A psychologically “embedded” approach to designing games for prosocial causes

Vol.9,No.3(2015)
Special issue: Experience and Benefits of Game Playing

Abstract
Prosocial games often utilize a direct, explicit approach to engage players with serious real-life scenarios and present information about key societal issues. This approach, however, may limit a game’s persuasive impact and ability to produce beneficial outcomes, particularly when the apparent aims of the game trigger players’ psychological defenses or reduce players’ potential engagement with – and enjoyment of – the game experience. In contrast, the “Embedded Design” approach that we introduce here offers effective, evidence-based strategies for more stealthily or covertly delivering persuasive content in a game in a fashion that circumvents players’ psychological defenses and triggers a more receptive mindset. This paper provides an in-depth exploration of two key Embedded Design strategies: (1) intermixing: combining “on-topic” and “off-topic” game content in order to make the focal message or theme less obvious and more accessible and (2) obfuscating: using game genres or framing devices that direct players’ attention or expectations away from the game’s true aims. To illustrate the implementation and effectiveness of these strategies, we detail the design of two games that utilize a number of these techniques to reduce stereotypes and biases and present the methods and results of a set of empirical studies testing the prosocial impact of these games. In addition, we introduce a number of other Embedded Design strategies that have emerged in our work and discuss the most viable contexts for the use of this design approach.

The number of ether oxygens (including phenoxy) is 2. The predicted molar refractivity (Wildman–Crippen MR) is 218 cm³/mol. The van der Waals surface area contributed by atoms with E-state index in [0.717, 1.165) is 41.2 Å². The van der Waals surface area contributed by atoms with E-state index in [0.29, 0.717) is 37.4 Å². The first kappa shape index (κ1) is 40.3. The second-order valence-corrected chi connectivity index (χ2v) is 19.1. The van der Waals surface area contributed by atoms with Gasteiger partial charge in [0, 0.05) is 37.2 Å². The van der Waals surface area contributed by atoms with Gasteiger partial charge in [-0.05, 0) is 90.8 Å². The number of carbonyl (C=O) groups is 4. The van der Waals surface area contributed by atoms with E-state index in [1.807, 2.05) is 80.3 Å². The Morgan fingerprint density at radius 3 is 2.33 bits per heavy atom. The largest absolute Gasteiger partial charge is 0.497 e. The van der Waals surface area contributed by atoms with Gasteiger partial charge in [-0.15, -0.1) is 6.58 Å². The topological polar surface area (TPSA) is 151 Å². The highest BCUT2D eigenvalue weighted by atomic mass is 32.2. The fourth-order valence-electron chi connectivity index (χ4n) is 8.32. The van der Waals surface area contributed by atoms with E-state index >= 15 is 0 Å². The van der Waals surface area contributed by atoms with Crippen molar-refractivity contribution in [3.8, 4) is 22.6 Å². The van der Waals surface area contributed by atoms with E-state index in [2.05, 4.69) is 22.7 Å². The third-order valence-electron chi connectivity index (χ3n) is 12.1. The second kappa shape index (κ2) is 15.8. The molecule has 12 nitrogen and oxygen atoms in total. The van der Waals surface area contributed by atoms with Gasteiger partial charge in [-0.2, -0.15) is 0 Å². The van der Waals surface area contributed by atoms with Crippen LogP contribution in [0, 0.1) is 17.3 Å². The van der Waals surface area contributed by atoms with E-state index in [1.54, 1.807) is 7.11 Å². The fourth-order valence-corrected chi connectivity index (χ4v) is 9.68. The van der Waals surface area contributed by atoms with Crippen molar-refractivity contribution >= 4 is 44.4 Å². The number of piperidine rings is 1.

Keywords:
Embedded Design, game design, prosocial games, stereotypes, prejudice, perspective-taking
Author biographies

Geoff Kaufman

Author photo Geoff Kaufman, Ph.D., is an assistant professor at the Human-Computer Interaction Institute in the School of Computer Science at Carnegie Mellon University. A social psychologist by training, his cross-disciplinary research investigates the affective, cognitive, and behavioral effects of fictional narratives and games; the design and implementation of games, technologies, and interaction platforms as interventions for promoting greater self-insight and social consciousness; and the unique dynamics and affordances of computer-mediated communication for facilitating interpersonal synchrony and interconnectedness.

Mary Flanagan

Author photo Mary Flanagan, Ph.D., is the Sherman Fairchild Distinguished Professor of Digital Humanities at Dartmouth College and directs the Tiltfactor game research laboratory there. She studies design for social impact and creates games and interventions backed by empirical evidence using a unique interdisciplinary approach. Her research interests range from the psychological influences behind behavior and belief change to the use of experimental art techniques to invoke new thinking.
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